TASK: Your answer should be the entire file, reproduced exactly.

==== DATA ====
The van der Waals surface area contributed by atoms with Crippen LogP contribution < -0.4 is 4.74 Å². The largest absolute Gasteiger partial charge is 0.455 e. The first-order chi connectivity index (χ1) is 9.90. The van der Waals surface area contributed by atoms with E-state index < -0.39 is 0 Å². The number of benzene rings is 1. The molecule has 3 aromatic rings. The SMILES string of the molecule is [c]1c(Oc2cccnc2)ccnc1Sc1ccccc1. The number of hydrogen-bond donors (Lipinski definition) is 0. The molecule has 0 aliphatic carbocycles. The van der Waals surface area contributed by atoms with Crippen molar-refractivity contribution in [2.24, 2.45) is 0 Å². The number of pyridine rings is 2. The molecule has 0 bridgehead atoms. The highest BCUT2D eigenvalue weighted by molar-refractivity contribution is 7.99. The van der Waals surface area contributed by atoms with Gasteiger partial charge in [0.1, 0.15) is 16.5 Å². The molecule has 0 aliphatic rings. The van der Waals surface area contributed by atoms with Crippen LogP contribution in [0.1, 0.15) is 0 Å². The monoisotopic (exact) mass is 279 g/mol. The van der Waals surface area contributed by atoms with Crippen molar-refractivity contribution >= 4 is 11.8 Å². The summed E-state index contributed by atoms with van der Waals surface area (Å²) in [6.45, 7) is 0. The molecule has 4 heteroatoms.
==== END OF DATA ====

The van der Waals surface area contributed by atoms with Crippen LogP contribution < -0.4 is 4.74 Å². The largest absolute Gasteiger partial charge is 0.455 e. The first-order chi connectivity index (χ1) is 9.90. The van der Waals surface area contributed by atoms with E-state index < -0.39 is 0 Å². The number of benzene rings is 1. The molecule has 3 aromatic rings. The SMILES string of the molecule is [c]1c(Oc2cccnc2)ccnc1Sc1ccccc1. The number of hydrogen-bond donors (Lipinski definition) is 0. The molecule has 0 aliphatic carbocycles. The van der Waals surface area contributed by atoms with Crippen molar-refractivity contribution in [2.24, 2.45) is 0 Å². The number of pyridine rings is 2. The molecule has 0 bridgehead atoms. The highest BCUT2D eigenvalue weighted by molar-refractivity contribution is 7.99. The van der Waals surface area contributed by atoms with Gasteiger partial charge in [0.1, 0.15) is 16.5 Å². The molecule has 0 aliphatic rings. The van der Waals surface area contributed by atoms with Crippen LogP contribution in [0.1, 0.15) is 0 Å². The monoisotopic (exact) mass is 279 g/mol. The van der Waals surface area contributed by atoms with Crippen molar-refractivity contribution >= 4 is 11.8 Å². The summed E-state index contributed by atoms with van der Waals surface area (Å²) in [6.45, 7) is 0. The molecule has 4 heteroatoms.